Within the first two months of operation, BloodMove Platelets achieved a significant decrease in the platelet wastage rate for metropolitan public hospitals from a previous high of 21.8% in July 2014 to 5.5% in September 2014. This decrease has been sustained for 12 months, with the average rate post-BloodMove of 7.8% including a number of months achieving rates below 6% (Figure 7). Compared to the 12 month pre-BloodMove average platelet wastage rate of 17%, this represents an approximate 54% reduction in the wastage rate. An annual cost saving of approximately $500,000 is being realised due to implementation of BloodMove Platelets. This is a conservative estimate as previously the wastage rate was trending upwards beyond 17%. Without the Program, wastage may have been greater.

Figure 7 - Platelet discard rate before and after BloodMove Platelets

The absolute number of platelets discarded due to expiry by all metropolitan Adelaide hospitals was dramatically decreased by BloodMove as shown in Figure 8. The previous increasing trend of platelet wastage was not sustainable and necessitated implementation of BloodMove Platelets.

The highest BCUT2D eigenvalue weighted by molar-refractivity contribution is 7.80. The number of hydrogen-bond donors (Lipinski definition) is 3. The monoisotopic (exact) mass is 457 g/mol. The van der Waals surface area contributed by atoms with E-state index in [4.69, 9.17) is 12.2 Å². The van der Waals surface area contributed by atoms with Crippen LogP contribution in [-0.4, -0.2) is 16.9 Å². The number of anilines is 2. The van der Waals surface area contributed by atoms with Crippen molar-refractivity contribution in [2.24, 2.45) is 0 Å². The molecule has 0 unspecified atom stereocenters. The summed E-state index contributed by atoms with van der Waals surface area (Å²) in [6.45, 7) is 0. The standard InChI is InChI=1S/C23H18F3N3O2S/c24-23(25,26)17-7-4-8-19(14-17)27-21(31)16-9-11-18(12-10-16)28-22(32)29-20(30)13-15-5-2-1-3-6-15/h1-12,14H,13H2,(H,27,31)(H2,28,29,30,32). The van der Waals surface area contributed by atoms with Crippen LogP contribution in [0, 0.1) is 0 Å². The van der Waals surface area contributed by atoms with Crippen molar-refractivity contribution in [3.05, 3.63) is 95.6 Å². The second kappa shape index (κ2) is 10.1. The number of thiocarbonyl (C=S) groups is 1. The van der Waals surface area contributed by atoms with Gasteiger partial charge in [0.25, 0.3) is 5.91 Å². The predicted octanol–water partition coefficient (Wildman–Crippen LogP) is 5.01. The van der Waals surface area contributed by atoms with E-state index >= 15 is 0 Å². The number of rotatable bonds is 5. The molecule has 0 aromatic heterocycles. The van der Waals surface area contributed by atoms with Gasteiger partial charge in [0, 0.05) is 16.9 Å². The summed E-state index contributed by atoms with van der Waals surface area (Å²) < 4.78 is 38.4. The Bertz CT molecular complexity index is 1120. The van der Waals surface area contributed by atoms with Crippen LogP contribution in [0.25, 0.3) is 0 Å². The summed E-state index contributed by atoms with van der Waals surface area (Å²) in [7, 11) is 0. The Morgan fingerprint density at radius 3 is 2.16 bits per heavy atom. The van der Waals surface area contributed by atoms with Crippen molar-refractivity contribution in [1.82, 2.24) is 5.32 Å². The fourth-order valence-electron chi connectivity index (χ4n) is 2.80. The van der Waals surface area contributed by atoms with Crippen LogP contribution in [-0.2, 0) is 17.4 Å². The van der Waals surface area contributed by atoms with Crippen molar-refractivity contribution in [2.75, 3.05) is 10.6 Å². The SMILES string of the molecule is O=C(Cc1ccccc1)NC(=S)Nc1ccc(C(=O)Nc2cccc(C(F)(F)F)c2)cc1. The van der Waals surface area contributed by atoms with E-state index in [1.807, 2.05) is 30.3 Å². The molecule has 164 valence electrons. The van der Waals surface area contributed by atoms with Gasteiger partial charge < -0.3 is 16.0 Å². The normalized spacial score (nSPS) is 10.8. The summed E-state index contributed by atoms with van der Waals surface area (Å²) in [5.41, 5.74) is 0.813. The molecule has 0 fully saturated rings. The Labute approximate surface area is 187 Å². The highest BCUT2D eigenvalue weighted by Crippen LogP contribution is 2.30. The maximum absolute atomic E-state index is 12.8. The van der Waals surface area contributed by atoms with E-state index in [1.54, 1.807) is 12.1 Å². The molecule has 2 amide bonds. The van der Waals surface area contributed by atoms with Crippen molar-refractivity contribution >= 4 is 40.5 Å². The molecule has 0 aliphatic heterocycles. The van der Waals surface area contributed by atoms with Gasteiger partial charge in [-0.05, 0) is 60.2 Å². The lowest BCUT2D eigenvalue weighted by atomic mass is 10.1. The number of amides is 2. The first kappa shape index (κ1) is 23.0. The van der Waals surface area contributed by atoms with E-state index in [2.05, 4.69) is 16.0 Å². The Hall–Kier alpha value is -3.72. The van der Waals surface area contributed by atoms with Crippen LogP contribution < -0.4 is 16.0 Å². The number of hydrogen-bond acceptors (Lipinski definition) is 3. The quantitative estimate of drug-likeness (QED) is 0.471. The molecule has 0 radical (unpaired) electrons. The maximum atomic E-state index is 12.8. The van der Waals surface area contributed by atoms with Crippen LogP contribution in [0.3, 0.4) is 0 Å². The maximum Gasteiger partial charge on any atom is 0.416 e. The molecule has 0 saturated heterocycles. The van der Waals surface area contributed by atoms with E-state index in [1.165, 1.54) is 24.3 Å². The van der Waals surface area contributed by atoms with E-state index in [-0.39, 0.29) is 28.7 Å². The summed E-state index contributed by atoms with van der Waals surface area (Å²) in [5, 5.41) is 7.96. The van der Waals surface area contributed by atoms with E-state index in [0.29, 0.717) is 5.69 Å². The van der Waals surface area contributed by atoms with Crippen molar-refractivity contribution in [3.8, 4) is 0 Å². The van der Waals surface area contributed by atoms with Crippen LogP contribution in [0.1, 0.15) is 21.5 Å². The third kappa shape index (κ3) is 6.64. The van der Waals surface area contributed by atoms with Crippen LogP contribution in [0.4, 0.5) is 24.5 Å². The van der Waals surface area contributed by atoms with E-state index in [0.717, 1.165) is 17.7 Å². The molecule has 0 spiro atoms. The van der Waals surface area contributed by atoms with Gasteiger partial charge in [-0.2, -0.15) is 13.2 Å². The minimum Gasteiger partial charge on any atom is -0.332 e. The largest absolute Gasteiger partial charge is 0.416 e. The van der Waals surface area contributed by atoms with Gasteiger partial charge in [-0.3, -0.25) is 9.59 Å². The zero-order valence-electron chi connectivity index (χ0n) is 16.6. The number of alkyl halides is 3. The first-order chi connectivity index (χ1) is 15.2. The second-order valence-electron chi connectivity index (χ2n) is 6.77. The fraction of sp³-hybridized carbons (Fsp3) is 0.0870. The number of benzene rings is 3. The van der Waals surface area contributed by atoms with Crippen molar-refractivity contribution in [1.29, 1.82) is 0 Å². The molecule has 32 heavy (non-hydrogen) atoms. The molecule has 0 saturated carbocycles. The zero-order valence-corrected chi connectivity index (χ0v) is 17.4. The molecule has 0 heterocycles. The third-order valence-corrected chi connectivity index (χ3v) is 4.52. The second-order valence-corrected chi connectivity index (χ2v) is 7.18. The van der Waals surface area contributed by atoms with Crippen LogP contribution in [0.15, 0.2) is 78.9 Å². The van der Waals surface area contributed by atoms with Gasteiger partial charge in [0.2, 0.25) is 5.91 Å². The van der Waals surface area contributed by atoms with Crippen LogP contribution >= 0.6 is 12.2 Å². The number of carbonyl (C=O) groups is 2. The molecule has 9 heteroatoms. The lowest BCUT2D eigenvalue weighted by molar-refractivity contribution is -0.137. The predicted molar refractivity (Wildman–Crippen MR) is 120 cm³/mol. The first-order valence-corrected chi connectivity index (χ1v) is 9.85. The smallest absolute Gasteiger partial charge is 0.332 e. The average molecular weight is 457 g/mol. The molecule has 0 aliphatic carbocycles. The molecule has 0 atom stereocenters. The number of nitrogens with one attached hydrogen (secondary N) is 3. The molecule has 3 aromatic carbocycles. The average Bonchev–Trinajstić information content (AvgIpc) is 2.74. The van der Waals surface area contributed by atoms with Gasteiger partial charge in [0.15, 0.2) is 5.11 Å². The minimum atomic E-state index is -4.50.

Figure 8 - Platelet units discarded before and after BloodMove Platelets

Table 2 -Projected savings due to BloodMove Platelets Program

Pre BloodMove platelet average month discarded (July 2013-Jun 2014) 132
Pre BloodMove platelet discard rate (July 2013-June 2014) 16.5%
Post BloodMove running average discard number (July 2014 – Jun 2015) 56
Post BloodMove running average discard rate 7.8%
Difference in average platelet monthly discard  76
Projected monthly cost saving ~$38,000
Projected annual cost saving ~$494,000

The daily average of platelets discarded per month decreased from an approximate of 5 to a low of less than 2. The number of days per month without any discards also increased (from 3 to 8-14 days), making it more commonplace.  Both improvements are shown in Figure 9

Figure 9 Daily average platelets discarded and number of discard free days per month


Wastage per day (Figure 10) was used as a Key Performance Indicator for staff and graphically showed high wastage days as peaks and zero wastage days as gaps. Platelet wastage figures were generally provided to staff in absolute numbers rather than as a percentage. Absolute numbers were considered a more reflective and real indicator of wastage and provided a tangible value to the product, whereas percentage was a calculated number which was dependent on other parameters such as platelet issue volumes. 

Figure 10 - Platelets discarded per day for Adelaide Metropolitan Labs and Hospitals, together with month total discards